# Not sure on how to interpret the p-value for a permutation test

I was running a permutation test on my data. My goal was to test difference in means in two samples, by resampling one of them.

I got results like these: And From my understanding, the p-value here is the proportion of data points in the sample that have bigger mean difference in the permutation groups compared to the complete data. Thus, a p-value closer to 1 tells me that 100% of the data in the permuted samples have bigger mean difference, and the p-value of 0.02 tells me that only 2% of the data in the permuted samples have bigger mean difference. In the second I reject the null hypothesis, but in the first case I do not. My question is: why?

Why 90%, 95%, 99%... of data in the permuted samples having bigger difference from the actual mean difference does not tell me to reject the null hypothesis? I mean, the permuted groups seems to have really significant differences in means than the actual one for the whole data, but I do not reject the null hypothesis. When the p-value is as low as 0.05, I can visualize that there are a lot of difference in the permuted samples comparing to the actual mean. But in only one case I reject the null hypothesis. This is quite confusing.

• Are you sure the p-value in the first plot is not just a display problem? e.g. 1.00E-3 truncated badly could be displayed as 1.00
– mkt
Aug 2, 2022 at 13:41
• Another possibility is that you are doing a one-sided test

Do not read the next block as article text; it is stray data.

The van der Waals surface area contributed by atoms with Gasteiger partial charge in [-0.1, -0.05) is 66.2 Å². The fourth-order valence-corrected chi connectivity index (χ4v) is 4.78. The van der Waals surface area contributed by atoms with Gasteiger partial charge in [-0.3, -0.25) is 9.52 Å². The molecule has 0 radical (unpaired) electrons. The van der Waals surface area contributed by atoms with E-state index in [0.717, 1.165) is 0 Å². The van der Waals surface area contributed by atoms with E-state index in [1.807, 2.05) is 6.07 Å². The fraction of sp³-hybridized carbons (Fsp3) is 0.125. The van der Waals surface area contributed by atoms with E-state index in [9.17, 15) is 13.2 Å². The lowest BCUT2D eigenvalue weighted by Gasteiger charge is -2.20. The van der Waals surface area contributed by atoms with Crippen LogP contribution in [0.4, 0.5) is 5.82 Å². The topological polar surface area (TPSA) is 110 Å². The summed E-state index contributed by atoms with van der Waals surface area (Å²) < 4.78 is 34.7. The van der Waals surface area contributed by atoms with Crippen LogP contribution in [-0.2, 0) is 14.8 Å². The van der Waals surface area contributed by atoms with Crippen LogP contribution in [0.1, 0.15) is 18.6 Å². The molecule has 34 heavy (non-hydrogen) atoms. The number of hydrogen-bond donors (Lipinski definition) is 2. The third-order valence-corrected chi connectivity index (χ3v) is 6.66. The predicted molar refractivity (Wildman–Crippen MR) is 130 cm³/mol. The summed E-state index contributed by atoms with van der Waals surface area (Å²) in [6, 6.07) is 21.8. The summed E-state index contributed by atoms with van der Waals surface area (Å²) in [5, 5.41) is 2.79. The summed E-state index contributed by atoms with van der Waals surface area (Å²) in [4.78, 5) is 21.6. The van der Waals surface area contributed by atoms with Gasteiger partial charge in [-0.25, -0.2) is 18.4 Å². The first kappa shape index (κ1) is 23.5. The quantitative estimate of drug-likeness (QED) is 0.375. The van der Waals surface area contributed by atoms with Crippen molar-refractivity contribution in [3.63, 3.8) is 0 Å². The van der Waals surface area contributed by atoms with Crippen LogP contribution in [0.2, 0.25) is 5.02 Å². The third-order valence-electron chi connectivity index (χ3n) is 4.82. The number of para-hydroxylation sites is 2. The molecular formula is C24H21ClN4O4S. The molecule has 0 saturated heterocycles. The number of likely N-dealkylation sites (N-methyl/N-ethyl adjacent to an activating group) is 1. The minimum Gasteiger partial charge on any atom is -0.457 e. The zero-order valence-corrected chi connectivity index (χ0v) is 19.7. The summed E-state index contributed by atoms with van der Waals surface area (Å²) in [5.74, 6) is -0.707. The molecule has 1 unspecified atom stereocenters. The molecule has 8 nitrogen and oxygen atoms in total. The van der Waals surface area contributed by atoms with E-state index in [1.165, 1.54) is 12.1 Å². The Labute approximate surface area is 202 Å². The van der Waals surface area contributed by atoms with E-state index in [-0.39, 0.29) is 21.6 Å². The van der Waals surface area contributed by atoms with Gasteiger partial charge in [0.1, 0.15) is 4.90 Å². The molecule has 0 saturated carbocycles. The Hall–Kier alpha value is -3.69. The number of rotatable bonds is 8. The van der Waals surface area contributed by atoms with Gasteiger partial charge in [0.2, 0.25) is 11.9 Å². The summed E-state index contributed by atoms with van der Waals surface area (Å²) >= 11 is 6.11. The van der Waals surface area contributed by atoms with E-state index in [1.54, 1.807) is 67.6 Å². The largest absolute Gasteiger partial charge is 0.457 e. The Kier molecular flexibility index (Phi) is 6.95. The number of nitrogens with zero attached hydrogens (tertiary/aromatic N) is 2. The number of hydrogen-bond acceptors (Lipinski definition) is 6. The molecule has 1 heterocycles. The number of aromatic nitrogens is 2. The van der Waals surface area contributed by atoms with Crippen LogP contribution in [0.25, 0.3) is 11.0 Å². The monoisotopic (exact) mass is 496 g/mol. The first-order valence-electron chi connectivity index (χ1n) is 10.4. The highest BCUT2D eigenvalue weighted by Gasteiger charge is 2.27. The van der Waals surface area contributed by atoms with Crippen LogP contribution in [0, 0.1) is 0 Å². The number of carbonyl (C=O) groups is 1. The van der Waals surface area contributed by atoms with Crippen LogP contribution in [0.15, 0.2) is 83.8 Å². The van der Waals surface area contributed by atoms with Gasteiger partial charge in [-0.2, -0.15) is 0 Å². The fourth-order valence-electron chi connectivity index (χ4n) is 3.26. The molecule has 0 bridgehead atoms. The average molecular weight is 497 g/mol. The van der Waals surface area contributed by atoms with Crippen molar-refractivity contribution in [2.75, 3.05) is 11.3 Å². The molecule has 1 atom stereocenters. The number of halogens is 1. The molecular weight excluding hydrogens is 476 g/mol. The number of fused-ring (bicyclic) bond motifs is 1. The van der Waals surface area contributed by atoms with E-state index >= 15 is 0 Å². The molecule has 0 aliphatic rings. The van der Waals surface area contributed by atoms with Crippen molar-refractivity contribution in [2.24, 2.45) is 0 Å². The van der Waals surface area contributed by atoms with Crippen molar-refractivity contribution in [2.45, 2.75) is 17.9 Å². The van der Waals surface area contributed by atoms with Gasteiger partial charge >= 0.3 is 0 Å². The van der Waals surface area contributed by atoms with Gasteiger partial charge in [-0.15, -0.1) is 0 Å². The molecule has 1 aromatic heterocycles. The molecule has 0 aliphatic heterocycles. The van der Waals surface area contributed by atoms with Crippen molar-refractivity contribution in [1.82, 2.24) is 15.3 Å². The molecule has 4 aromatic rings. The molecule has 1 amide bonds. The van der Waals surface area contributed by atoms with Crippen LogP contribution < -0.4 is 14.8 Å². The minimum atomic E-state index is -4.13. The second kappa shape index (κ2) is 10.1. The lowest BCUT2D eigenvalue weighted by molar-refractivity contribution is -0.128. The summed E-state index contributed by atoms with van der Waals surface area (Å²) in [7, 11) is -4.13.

– mkt
Aug 2, 2022 at 13:42
• Please clarify your specific problem or provide additional details to highlight exactly what you need. As it's currently written, it's hard to tell exactly what you're asking.
– Community Bot
Aug 2, 2022 at 14:18
• It seems like the two figures are using different data sets. Is that correct? Why is it confusing that the p-value would be different for two different datasets? Aug 2, 2022 at 14:56
• both figures are using different datasets but my problem is to interpret the p-value: why a p close to 1 does not reject the null hypothesis and a p close to 0 does in a permutation test?Both of them are telling me that the difference in means in the permutation group are very different to the difference in means in the whole data,one of them tells me that something close to 100% are greater in the permutation group, other tells me that something close to 0% are less in the permutation group Aug 2, 2022 at 15:10